again, if its not too much trouble, the rigorously gathered and tested data if you would.
    “I don’t claim that they are. I don’t know if they are.”
    well, that makes sense since you don’t have a basis from your worldview to make such claims.
    “This is a subjective moral value, not a truth claim…”
    i disagree. i believe that it is an objective moral value and as such well within the parameters of a truth claim. the rape and murder of a child, i’m sure you would agree, would not be something that is only subjectively wrong. everyone knows that universally it is an evil act – even the perpetrator.
    “Oh, and Ramel is right — near death experiences have been thoroughly debunked…”
    yes. thoroughly. which is why there are dr’s (such as the aforementioned peter fenwick) worldwide still studying the phenomenon and trying to understand what it is and why it occurs. i guess they haven’t heard about said debunking yet.
    “Then literally ten minutes later, you’re arguing for why that sort of evidence is not a reasonable expectation.”
    no. i was actually pointing out that the scientific method fails to validate ALL truth claims. not every truth is subject to empirical testing.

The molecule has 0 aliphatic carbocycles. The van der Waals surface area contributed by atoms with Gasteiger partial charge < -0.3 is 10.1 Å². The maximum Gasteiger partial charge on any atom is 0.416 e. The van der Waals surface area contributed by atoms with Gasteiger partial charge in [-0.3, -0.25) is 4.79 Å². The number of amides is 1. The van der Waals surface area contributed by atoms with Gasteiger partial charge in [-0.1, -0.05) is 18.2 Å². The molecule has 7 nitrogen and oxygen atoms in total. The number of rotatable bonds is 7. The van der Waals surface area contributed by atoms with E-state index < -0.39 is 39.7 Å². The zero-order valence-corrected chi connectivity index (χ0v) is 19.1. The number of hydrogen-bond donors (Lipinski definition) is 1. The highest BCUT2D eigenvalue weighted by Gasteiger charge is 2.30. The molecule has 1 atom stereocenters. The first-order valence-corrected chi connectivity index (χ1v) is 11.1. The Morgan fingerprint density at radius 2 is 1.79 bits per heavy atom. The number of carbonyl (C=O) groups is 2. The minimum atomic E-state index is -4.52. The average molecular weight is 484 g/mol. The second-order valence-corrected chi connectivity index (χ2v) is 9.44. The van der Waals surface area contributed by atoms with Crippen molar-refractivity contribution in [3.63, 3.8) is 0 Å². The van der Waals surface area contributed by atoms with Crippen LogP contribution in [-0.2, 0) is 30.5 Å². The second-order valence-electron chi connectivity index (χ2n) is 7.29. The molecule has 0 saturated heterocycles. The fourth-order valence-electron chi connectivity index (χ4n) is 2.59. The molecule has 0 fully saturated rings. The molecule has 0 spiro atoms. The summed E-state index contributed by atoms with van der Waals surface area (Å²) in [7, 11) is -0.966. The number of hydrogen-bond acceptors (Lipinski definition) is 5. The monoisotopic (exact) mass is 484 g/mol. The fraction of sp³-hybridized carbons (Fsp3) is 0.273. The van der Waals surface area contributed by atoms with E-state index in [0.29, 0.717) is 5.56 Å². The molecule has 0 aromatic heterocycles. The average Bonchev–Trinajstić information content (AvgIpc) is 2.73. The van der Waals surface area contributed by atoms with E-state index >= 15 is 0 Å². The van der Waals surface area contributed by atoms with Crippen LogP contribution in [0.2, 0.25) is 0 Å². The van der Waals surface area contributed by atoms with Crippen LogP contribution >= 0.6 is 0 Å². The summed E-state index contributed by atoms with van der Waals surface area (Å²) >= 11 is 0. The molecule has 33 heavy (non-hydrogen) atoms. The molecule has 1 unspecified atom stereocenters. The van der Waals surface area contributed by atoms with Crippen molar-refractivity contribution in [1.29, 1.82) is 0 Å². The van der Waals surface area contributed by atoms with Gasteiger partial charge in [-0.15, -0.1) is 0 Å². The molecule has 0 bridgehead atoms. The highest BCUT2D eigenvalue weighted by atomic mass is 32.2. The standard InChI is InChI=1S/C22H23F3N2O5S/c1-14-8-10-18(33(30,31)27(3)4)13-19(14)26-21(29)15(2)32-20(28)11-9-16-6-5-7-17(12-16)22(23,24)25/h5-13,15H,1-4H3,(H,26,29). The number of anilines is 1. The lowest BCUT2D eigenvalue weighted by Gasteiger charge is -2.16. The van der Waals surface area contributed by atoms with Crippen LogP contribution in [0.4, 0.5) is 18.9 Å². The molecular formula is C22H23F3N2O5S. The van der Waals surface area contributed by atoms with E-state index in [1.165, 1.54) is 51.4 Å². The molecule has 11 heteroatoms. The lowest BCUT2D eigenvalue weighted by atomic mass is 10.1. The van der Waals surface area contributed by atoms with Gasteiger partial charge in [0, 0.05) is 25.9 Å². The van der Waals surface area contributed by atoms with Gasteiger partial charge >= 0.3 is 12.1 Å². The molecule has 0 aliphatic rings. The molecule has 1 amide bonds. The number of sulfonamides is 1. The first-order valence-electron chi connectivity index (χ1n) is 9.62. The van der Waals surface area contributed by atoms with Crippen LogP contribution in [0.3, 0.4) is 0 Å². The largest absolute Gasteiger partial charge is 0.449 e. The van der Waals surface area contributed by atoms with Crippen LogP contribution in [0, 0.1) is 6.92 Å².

17. 17
    Greta Christina

    you have in your mind already dismissed every case of nde (tens of thousands of cases worldwide) as bunk because it doesn’t comport with your worldview.

    No. That’s not correct. We reject near-death experiences as evidence of an immaterial soul because that conclusion is not consistent with many basic facts we have about how the mind works; because the studies that supposedly support the idea of NDEs were poorly done with terrible methodology; because when subjected to more careful and rigorous testing the claims fell apart; and because there’s a better explanation of these phenomena that’s more consistent with the other evidence we have about the brain and the mind — the explanation that NDEs are simply altered states of consciousness caused by oxygen deprivation and so on. (Here’s a link to just some of the work done on this subject.)